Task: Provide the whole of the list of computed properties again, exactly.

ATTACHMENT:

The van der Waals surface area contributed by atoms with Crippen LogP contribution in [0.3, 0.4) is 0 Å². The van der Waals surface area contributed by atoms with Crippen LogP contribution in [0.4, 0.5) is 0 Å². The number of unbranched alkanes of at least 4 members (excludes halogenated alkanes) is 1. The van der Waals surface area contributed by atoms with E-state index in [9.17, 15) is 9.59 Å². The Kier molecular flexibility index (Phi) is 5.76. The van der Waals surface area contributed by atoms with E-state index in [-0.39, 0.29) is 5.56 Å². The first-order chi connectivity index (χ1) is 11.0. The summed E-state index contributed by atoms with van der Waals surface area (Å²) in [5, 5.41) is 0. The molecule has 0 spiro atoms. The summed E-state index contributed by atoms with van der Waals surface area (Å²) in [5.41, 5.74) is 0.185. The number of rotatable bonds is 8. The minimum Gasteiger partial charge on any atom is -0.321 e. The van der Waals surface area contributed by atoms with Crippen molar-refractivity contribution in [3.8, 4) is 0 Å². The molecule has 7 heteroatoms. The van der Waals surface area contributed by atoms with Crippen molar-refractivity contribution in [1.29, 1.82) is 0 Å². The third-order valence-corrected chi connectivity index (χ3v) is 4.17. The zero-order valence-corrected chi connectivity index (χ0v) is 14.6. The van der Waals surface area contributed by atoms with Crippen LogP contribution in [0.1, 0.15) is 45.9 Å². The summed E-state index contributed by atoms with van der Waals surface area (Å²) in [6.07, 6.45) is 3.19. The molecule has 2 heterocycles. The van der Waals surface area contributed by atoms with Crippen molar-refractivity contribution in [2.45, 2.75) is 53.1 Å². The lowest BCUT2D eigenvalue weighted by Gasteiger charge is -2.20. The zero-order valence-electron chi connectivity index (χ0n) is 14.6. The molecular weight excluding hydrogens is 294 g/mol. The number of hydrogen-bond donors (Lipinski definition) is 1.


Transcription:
The van der Waals surface area contributed by atoms with Crippen LogP contribution in [0.3, 0.4) is 0 Å². The van der Waals surface area contributed by atoms with Crippen LogP contribution in [0.4, 0.5) is 0 Å². The number of unbranched alkanes of at least 4 members (excludes halogenated alkanes) is 1. The van der Waals surface area contributed by atoms with E-state index in [9.17, 15) is 9.59 Å². The Kier molecular flexibility index (Phi) is 5.76. The van der Waals surface area contributed by atoms with E-state index in [-0.39, 0.29) is 5.56 Å². The first-order chi connectivity index (χ1) is 11.0. The summed E-state index contributed by atoms with van der Waals surface area (Å²) in [5, 5.41) is 0. The molecule has 0 spiro atoms. The summed E-state index contributed by atoms with van der Waals surface area (Å²) in [5.41, 5.74) is 0.185. The number of rotatable bonds is 8. The minimum Gasteiger partial charge on any atom is -0.321 e. The van der Waals surface area contributed by atoms with Crippen molar-refractivity contribution in [3.8, 4) is 0 Å². The molecule has 7 heteroatoms. The van der Waals surface area contributed by atoms with Crippen molar-refractivity contribution in [1.29, 1.82) is 0 Å². The third-order valence-corrected chi connectivity index (χ3v) is 4.17. The zero-order valence-corrected chi connectivity index (χ0v) is 14.6. The van der Waals surface area contributed by atoms with Crippen LogP contribution in [0.1, 0.15) is 45.9 Å². The summed E-state index contributed by atoms with van der Waals surface area (Å²) in [6.07, 6.45) is 3.19. The molecule has 2 heterocycles. The van der Waals surface area contributed by atoms with Crippen molar-refractivity contribution in [2.45, 2.75) is 53.1 Å². The lowest BCUT2D eigenvalue weighted by Gasteiger charge is -2.20. The zero-order valence-electron chi connectivity index (χ0n) is 14.6. The molecular weight excluding hydrogens is 294 g/mol. The number of hydrogen-bond donors (Lipinski definition) is 1.